Reading Time: 2 minutes

The long-term future of Christianity is looking pretty grim. At least that’s what the data from a recent Pew Research Center study is showing. According to their report, Christianity continues to shrink as a share of the US population as more people engage in religious switching. 

In this report, “switching” is defined as “a change between the religion in which a person was raised (in childhood) and their present religious identity (in adulthood).” The majority of those switching range in age from 15 to 29 years old, though starting in the mid-1990s, it became more common for adults in middle age and beyond to discard their Christian identity. A slight majority of those who were raised Christian and are now unaffiliated are males (54%) and have college degrees (35%). Seven-in-ten adults who were raised Christian but are now unaffiliated are Democrats or Democratic-leaning independents, compared with 43% of those who remained Christian and 51% of U.S. adults overall. Also, those who have disaffiliated after being raised Christian are more likely than others to live in the West (28% live there, compared with 20% of those who remain Christian and 23% of all U.S. adults). 

As reported by Publishers Weekly, the Christian publishing industry appears to have responded to this decline by releasing a slew of books over the next year that “explain how to deconstruct previously held beliefs and rebuild a spiritual connection to God and gain a stronger sense of faith.” Along those lines, books such as Celebrities for Jesus and When Narcissism Comes to Church seek to address the more “toxic” elements of Christianity. However, their focus on evangelical churches turns a similarly critical lens on the abuses found in more liberal and progressive church settings.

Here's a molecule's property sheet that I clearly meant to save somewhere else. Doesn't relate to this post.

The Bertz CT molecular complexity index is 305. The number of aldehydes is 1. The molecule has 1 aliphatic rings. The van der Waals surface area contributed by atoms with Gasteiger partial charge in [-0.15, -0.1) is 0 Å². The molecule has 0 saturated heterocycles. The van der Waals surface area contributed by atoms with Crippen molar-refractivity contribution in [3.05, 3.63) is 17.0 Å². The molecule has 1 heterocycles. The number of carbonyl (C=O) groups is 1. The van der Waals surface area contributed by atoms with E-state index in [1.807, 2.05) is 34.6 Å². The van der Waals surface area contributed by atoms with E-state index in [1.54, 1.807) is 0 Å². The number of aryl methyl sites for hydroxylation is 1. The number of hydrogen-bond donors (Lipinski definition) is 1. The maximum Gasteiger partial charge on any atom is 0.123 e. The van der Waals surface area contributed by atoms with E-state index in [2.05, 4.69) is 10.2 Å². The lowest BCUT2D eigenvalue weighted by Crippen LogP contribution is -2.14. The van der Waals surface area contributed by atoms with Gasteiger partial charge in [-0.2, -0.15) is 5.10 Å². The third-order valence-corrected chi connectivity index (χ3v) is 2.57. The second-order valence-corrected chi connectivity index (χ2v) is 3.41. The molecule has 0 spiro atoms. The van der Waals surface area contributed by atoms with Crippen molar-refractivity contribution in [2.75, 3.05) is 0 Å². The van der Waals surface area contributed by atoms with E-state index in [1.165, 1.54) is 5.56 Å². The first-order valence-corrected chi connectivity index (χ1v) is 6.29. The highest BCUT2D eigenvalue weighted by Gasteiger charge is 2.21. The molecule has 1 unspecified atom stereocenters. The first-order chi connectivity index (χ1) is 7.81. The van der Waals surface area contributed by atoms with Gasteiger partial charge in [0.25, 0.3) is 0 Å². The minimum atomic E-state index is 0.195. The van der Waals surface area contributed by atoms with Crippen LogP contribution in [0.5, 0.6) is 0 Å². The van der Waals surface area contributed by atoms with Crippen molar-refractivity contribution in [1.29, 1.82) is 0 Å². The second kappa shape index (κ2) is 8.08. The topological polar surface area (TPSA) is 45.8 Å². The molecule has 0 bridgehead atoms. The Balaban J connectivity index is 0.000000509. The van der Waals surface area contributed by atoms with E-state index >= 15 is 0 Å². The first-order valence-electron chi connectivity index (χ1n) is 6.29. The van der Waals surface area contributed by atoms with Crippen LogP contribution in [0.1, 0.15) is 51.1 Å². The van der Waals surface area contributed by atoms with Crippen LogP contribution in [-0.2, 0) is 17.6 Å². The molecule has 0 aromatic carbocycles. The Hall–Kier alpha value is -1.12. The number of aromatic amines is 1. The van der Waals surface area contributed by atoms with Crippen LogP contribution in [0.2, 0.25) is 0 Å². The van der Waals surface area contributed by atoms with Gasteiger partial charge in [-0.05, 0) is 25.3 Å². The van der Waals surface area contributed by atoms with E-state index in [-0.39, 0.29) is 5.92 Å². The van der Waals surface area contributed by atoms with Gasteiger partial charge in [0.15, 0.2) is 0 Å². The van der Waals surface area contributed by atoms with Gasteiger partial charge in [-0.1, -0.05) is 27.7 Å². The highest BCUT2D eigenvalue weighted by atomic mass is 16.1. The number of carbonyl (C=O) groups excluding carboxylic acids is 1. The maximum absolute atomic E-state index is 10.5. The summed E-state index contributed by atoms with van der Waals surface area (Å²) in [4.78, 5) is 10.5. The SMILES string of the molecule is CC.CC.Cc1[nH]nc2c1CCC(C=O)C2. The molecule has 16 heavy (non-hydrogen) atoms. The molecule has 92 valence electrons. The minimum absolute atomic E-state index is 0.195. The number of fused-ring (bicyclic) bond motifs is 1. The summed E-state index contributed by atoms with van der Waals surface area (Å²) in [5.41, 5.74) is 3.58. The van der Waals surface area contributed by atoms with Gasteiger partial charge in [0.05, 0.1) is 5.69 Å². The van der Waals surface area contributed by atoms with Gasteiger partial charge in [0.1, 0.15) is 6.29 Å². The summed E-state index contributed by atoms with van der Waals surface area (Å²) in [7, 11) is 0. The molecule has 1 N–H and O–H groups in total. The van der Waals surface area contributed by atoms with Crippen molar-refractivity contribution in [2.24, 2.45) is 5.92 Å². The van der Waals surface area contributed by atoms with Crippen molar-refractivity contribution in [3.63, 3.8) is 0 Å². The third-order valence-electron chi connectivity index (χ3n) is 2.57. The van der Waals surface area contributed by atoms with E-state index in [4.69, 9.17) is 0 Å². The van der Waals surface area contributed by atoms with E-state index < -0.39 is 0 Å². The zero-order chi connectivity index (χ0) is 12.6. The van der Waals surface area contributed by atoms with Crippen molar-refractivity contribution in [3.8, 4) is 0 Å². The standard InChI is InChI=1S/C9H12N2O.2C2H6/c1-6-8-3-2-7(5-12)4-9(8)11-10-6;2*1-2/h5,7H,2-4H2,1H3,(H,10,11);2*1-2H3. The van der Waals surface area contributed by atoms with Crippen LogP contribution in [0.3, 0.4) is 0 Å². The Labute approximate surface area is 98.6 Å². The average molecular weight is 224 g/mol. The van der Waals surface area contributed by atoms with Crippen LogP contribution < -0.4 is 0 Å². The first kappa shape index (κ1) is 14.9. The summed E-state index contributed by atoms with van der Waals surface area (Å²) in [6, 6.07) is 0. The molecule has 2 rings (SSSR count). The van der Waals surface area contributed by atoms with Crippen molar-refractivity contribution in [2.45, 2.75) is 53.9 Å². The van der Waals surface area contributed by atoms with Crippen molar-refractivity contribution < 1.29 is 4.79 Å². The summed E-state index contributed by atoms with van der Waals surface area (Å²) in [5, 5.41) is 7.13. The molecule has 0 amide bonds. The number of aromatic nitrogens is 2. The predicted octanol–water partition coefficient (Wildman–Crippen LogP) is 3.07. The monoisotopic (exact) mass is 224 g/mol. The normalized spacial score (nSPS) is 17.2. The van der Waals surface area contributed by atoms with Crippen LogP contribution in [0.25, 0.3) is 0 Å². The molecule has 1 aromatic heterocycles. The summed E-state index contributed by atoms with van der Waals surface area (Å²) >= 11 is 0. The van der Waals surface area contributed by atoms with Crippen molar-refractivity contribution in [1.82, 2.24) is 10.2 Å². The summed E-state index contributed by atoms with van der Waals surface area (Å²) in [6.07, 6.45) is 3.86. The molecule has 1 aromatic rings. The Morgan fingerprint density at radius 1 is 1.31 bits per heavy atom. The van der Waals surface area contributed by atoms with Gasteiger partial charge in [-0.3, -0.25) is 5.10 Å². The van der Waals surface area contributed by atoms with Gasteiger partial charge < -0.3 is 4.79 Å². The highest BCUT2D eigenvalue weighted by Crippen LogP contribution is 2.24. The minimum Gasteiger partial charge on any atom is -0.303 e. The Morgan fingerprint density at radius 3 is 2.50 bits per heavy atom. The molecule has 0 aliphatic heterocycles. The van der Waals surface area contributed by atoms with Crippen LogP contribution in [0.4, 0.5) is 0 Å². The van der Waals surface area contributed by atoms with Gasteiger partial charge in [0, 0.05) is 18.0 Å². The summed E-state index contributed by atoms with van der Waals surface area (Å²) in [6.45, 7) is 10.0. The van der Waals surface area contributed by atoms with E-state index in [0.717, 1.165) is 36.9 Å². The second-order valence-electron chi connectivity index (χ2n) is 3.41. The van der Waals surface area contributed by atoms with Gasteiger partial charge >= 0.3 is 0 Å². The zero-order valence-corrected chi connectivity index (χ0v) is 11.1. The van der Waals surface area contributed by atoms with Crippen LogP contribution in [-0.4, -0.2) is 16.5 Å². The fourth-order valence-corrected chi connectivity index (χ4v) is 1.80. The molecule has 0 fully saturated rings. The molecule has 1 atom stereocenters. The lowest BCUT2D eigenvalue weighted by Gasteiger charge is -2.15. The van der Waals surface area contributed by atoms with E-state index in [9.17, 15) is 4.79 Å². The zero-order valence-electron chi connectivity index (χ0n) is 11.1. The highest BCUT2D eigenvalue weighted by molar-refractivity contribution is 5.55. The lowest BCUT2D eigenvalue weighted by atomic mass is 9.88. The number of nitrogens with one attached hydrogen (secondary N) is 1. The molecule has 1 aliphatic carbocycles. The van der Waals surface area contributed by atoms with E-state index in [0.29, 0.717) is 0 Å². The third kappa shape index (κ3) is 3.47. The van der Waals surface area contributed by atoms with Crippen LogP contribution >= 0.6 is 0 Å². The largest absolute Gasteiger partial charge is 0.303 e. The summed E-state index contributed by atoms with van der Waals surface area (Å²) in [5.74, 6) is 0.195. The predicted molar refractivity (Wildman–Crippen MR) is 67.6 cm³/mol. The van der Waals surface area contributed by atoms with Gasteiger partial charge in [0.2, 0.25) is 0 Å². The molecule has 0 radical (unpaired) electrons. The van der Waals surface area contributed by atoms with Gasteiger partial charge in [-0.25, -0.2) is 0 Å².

Even if church leaders manage to build “better churches,” will folks come? As per the Pew Research Center, religious disaffiliation in the United States began “snowballing” from generation to generation in the 1990s. Within this same time frame, progressively fewer adults retain the Christian identity they were raised with, which in turn means fewer parents are raising their children in Christian households.

Already, those who classify themselves as religiously unaffiliated or “nones,” emerged as the largest religious voting block in 2016. If recent trends in religious switching continue, by 2070, they will not be just the largest religious voting block, but also will approach the majority of US citizens.

Avatar photo

As a freelance writer with dual MDiv/MSW degree from Yale Divinity School/Columbia University, I focus on the rise of secular spirituality, religious satire, spiritual health & wellness, faith &...